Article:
Hey there!

Last month, I saw this conversation about organizational prerequisites for platform engineering in the Slack community. It’s a great question, so I thought I’d share some of my thoughts.

Let’s get bakin’

Prerequisites for building an Internal Developer Platform

Platform engineering isn’t just about the technology: it’s also about the people, processes, and culture that enables a software engineering organization to move fast. 🚀 Here is my (nonexhaustive) list of non-technical things you’ll need to build a thriving platform engineering organization.

1️. Understand and communicate how the platform adds value to the business. Building a platform is fundamentally a business decision. If you don’t understand or can’t articulate how a platform adds value to your organization, you shouldn’t build one. Cristóbal García García and Chris Ford articulated this well: “Your calculations must take into account the capabilities of commercially available services because unless your platform offers features, specificity to your context or convenience that a commercial offering cannot, you may be better off leaving it to the market and avoiding the maintenance burden - after all your platform strategy depends upon reducing the amount of undifferentiated work, not increasing it!”

2️. Treat your platform like a product and your developers like your customers. A product approach — which involves conducting user research, soliciting regular user feedback, and marketing the platform internally — will help clarify what features and functions your platform team should prioritize building. Furthermore, product thinking will ensure your platform is actually adopted across the organization and improves the developer experience.

3️. Don’t forget about the basics. Your platform teams have to understand the basics of software infrastructure: networking, scaling, disaster recovery, etc. If your platform engineers don’t understand your setup’s underlying technology, they will not be able to build a useful product for your developers. A focus on ensuring reliability is also important.

4️. Build a strong platform team culture. OpenCredo CEO/CTO Nicki Watt did a fantastic talk on this at PlatformCon last year. She introduced four community-driven principles your platform team should follow to be successful:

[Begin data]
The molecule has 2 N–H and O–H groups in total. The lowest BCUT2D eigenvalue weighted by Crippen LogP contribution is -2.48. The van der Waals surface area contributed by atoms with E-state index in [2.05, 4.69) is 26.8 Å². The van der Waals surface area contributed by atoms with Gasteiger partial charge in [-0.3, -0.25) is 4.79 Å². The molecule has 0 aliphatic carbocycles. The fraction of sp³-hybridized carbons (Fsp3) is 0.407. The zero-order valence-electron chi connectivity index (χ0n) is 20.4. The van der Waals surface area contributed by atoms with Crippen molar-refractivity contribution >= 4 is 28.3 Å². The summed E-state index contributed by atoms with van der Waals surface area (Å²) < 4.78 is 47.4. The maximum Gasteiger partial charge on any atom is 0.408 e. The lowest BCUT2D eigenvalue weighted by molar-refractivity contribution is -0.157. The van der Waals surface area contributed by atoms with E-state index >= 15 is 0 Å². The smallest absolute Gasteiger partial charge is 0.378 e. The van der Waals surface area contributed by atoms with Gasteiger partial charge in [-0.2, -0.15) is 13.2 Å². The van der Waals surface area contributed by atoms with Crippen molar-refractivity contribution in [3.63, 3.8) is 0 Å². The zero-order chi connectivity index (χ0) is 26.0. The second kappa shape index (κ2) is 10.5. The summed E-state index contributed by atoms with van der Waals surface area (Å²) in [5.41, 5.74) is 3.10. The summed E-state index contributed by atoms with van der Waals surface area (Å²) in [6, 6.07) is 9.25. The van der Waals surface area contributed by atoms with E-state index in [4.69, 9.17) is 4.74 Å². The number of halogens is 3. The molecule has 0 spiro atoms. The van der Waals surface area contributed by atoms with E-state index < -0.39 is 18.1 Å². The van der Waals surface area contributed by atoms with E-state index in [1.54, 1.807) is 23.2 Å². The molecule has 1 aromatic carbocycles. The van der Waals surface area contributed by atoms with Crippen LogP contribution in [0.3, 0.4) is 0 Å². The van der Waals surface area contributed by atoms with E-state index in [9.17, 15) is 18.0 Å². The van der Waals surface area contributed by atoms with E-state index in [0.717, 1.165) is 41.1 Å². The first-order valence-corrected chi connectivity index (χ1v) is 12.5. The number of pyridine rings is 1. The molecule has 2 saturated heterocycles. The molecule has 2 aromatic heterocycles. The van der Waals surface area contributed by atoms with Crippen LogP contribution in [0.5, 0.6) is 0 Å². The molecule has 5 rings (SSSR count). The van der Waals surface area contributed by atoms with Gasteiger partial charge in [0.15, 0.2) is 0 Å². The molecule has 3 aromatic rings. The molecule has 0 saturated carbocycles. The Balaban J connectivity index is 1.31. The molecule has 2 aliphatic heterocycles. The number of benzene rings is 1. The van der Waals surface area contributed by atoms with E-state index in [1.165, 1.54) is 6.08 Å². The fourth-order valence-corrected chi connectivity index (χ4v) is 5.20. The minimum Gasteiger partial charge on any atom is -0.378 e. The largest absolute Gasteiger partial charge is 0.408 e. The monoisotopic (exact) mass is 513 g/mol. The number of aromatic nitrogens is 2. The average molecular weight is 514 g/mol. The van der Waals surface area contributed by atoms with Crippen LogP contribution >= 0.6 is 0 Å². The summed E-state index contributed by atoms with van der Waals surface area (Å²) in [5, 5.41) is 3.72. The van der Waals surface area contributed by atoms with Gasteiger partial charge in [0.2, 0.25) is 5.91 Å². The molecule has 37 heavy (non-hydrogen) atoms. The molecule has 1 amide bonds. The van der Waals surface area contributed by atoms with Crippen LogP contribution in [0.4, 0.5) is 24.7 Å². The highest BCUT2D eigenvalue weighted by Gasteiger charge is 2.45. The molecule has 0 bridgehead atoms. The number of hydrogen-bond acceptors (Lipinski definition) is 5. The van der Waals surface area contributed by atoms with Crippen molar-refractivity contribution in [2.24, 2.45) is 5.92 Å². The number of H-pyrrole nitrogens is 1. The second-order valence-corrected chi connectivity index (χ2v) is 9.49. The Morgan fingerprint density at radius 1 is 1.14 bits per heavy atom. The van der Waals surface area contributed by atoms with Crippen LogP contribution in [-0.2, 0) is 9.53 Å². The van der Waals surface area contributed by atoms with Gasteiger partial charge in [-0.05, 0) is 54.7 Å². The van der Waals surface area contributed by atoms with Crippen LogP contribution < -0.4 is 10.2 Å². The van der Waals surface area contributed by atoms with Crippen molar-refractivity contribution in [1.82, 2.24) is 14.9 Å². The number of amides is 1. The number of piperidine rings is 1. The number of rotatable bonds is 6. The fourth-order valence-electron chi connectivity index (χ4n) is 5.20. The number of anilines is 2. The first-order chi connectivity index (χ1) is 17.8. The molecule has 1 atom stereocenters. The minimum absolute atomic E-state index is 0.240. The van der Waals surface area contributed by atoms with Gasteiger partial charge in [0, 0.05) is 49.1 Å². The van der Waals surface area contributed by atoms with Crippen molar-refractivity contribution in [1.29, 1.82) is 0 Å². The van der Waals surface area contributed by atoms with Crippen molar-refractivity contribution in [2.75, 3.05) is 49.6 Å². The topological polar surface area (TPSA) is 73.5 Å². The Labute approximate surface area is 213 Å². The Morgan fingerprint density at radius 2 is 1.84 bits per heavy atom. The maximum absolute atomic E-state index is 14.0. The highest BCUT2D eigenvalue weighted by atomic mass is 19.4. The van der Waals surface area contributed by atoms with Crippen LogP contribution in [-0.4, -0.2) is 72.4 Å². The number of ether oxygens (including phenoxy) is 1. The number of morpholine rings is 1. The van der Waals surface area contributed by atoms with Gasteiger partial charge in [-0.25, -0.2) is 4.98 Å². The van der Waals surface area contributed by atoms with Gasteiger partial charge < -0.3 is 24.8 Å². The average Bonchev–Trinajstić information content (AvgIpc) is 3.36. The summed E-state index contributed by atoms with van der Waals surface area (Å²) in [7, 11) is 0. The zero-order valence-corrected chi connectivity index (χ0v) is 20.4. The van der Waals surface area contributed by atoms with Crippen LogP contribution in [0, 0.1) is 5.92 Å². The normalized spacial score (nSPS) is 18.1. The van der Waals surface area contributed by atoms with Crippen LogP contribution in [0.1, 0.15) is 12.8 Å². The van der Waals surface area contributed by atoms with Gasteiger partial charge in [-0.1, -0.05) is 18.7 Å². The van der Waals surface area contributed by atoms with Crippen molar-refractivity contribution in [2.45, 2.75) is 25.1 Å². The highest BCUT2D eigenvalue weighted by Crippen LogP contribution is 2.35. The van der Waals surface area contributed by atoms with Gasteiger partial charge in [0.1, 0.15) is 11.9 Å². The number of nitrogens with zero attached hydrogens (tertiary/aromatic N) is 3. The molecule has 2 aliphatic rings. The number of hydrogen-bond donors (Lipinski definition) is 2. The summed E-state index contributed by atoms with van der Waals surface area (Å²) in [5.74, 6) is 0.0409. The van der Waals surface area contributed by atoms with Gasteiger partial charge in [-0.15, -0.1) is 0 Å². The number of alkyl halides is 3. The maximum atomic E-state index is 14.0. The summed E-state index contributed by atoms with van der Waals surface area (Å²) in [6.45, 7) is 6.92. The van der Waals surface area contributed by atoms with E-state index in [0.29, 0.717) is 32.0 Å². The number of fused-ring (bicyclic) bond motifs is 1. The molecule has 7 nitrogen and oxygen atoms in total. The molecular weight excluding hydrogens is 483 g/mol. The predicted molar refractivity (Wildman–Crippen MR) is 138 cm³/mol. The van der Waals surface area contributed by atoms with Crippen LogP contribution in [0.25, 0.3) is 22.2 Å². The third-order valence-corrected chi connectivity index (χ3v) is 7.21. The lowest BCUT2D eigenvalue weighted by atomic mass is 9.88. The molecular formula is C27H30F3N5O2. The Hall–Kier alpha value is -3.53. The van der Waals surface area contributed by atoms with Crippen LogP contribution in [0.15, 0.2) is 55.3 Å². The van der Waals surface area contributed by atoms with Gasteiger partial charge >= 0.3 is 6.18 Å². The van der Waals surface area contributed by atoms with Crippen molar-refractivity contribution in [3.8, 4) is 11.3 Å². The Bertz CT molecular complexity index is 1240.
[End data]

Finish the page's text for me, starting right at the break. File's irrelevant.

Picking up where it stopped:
• Make teams independent of and not dependent on you.
  • Promote freedom over autonomy.
  • Focus on soft skills.
  • Respect and recognize community differences.

5️. Set realistic goals. You aren’t going to replicate Google’s platform in a few months (nor do you necessarily need to). Conduct user research to figure out which features your developers need most, then focus on executing those well. Keep in mind that you don’t need to build everything from scratch. Take advantage of pre-built or open source offerings where possible and tailor them to fit your needs.

Short on time? ⏳ We got you 🥐😋

🥐 Ramesh Nampelly, Senior Director of Cloud Infrastructure and Platform Engineering at Palo Alto, recently wrote about how Palo Alto approaches platform engineering.

🥐 The folks at Jit shared how they built a platform engineering organization with The New Stack:

The upside is, once you’ve put in the platform engineering work upfront, Melamed said, “You can really build a product that is scalable by design on microservices, and you can build and develop for the cloud, helping your developers move faster by removing all the headache of things that are really standard.”

🥐 If you or someone you know has been impacted by recent layoffs, consider checking out the platform engineering lifeboat to find your next opportunity.

🥐 And the memes are back 😉

And that’s a wrap on this week! As always, this newsletter is a community project, so if you have anything awesome to share from the cloud-native world, send it our way.

Stay crunchy 🥐